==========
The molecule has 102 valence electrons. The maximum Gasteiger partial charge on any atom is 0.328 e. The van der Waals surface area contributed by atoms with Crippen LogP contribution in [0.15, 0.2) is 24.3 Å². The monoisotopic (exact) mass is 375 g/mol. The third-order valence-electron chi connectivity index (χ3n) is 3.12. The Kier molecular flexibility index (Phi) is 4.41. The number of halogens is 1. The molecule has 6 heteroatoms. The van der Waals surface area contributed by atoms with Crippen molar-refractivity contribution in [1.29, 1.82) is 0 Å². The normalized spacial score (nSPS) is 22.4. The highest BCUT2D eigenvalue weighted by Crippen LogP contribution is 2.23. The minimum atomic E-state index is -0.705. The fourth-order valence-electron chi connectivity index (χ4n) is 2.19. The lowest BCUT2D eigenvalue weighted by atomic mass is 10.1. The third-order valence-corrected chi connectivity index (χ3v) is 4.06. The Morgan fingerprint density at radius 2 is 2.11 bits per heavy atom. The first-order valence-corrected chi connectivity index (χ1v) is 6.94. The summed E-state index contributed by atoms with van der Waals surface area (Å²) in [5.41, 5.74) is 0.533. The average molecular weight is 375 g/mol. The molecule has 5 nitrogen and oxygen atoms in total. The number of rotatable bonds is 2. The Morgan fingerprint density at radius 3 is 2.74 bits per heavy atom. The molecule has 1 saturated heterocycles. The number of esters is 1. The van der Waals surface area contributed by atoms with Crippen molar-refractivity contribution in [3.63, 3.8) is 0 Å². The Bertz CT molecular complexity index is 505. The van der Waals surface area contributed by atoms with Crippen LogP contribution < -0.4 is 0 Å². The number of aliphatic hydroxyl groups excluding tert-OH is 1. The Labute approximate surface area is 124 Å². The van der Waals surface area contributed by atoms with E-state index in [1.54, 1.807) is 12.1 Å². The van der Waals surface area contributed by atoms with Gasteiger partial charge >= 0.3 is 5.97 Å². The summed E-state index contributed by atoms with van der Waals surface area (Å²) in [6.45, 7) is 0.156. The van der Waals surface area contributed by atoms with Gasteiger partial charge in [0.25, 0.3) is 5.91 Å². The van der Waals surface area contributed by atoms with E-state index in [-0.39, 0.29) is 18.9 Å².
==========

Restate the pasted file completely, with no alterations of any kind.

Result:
The molecule has 102 valence electrons. The maximum Gasteiger partial charge on any atom is 0.328 e. The van der Waals surface area contributed by atoms with Crippen LogP contribution in [0.15, 0.2) is 24.3 Å². The monoisotopic (exact) mass is 375 g/mol. The third-order valence-electron chi connectivity index (χ3n) is 3.12. The Kier molecular flexibility index (Phi) is 4.41. The number of halogens is 1. The molecule has 6 heteroatoms. The van der Waals surface area contributed by atoms with Crippen molar-refractivity contribution in [1.29, 1.82) is 0 Å². The normalized spacial score (nSPS) is 22.4. The highest BCUT2D eigenvalue weighted by Crippen LogP contribution is 2.23. The minimum atomic E-state index is -0.705. The fourth-order valence-electron chi connectivity index (χ4n) is 2.19. The lowest BCUT2D eigenvalue weighted by atomic mass is 10.1. The third-order valence-corrected chi connectivity index (χ3v) is 4.06. The Morgan fingerprint density at radius 2 is 2.11 bits per heavy atom. The first-order valence-corrected chi connectivity index (χ1v) is 6.94. The summed E-state index contributed by atoms with van der Waals surface area (Å²) in [5.41, 5.74) is 0.533. The average molecular weight is 375 g/mol. The molecule has 5 nitrogen and oxygen atoms in total. The number of rotatable bonds is 2. The Morgan fingerprint density at radius 3 is 2.74 bits per heavy atom. The molecule has 1 saturated heterocycles. The number of esters is 1. The van der Waals surface area contributed by atoms with Crippen molar-refractivity contribution in [3.63, 3.8) is 0 Å². The Bertz CT molecular complexity index is 505. The van der Waals surface area contributed by atoms with Crippen LogP contribution < -0.4 is 0 Å². The number of aliphatic hydroxyl groups excluding tert-OH is 1. The Labute approximate surface area is 124 Å². The van der Waals surface area contributed by atoms with E-state index in [1.54, 1.807) is 12.1 Å². The van der Waals surface area contributed by atoms with Gasteiger partial charge >= 0.3 is 5.97 Å². The summed E-state index contributed by atoms with van der Waals surface area (Å²) in [6.45, 7) is 0.156. The van der Waals surface area contributed by atoms with Gasteiger partial charge in [0.25, 0.3) is 5.91 Å². The van der Waals surface area contributed by atoms with E-state index in [-0.39, 0.29) is 18.9 Å².